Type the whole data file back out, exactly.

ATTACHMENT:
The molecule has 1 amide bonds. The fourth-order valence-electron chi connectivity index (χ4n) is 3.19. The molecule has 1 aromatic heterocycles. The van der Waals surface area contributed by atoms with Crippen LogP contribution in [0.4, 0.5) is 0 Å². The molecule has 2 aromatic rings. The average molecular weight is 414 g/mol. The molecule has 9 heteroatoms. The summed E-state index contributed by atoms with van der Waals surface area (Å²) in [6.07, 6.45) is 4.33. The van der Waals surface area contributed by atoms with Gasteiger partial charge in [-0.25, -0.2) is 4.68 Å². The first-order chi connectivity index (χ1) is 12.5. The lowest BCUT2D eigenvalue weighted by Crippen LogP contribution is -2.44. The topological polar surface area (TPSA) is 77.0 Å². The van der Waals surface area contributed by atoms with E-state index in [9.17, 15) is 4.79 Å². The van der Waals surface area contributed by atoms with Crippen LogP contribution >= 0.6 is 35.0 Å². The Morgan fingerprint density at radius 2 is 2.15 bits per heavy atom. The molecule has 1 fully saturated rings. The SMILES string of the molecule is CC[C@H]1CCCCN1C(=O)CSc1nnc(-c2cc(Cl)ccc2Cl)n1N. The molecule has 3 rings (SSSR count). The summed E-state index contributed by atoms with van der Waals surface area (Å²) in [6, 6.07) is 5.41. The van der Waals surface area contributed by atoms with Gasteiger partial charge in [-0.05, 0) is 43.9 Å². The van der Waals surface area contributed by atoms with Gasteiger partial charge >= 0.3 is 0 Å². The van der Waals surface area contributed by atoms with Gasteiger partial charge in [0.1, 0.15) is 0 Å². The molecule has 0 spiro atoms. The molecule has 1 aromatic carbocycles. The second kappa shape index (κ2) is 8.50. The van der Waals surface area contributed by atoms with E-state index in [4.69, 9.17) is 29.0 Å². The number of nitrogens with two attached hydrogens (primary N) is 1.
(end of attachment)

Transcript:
The molecule has 1 amide bonds. The fourth-order valence-electron chi connectivity index (χ4n) is 3.19. The molecule has 1 aromatic heterocycles. The van der Waals surface area contributed by atoms with Crippen LogP contribution in [0.4, 0.5) is 0 Å². The molecule has 2 aromatic rings. The average molecular weight is 414 g/mol. The molecule has 9 heteroatoms. The summed E-state index contributed by atoms with van der Waals surface area (Å²) in [6.07, 6.45) is 4.33. The van der Waals surface area contributed by atoms with Gasteiger partial charge in [-0.25, -0.2) is 4.68 Å². The first-order chi connectivity index (χ1) is 12.5. The lowest BCUT2D eigenvalue weighted by Crippen LogP contribution is -2.44. The topological polar surface area (TPSA) is 77.0 Å². The van der Waals surface area contributed by atoms with E-state index in [9.17, 15) is 4.79 Å². The van der Waals surface area contributed by atoms with Crippen LogP contribution >= 0.6 is 35.0 Å². The Morgan fingerprint density at radius 2 is 2.15 bits per heavy atom. The molecule has 1 fully saturated rings. The SMILES string of the molecule is CC[C@H]1CCCCN1C(=O)CSc1nnc(-c2cc(Cl)ccc2Cl)n1N. The molecule has 3 rings (SSSR count). The summed E-state index contributed by atoms with van der Waals surface area (Å²) in [6, 6.07) is 5.41. The van der Waals surface area contributed by atoms with Gasteiger partial charge in [-0.05, 0) is 43.9 Å². The van der Waals surface area contributed by atoms with Gasteiger partial charge >= 0.3 is 0 Å². The van der Waals surface area contributed by atoms with Gasteiger partial charge in [0.1, 0.15) is 0 Å². The molecule has 0 spiro atoms. The molecule has 1 aromatic carbocycles. The second kappa shape index (κ2) is 8.50. The van der Waals surface area contributed by atoms with E-state index in [4.69, 9.17) is 29.0 Å². The number of nitrogens with two attached hydrogens (primary N) is 1.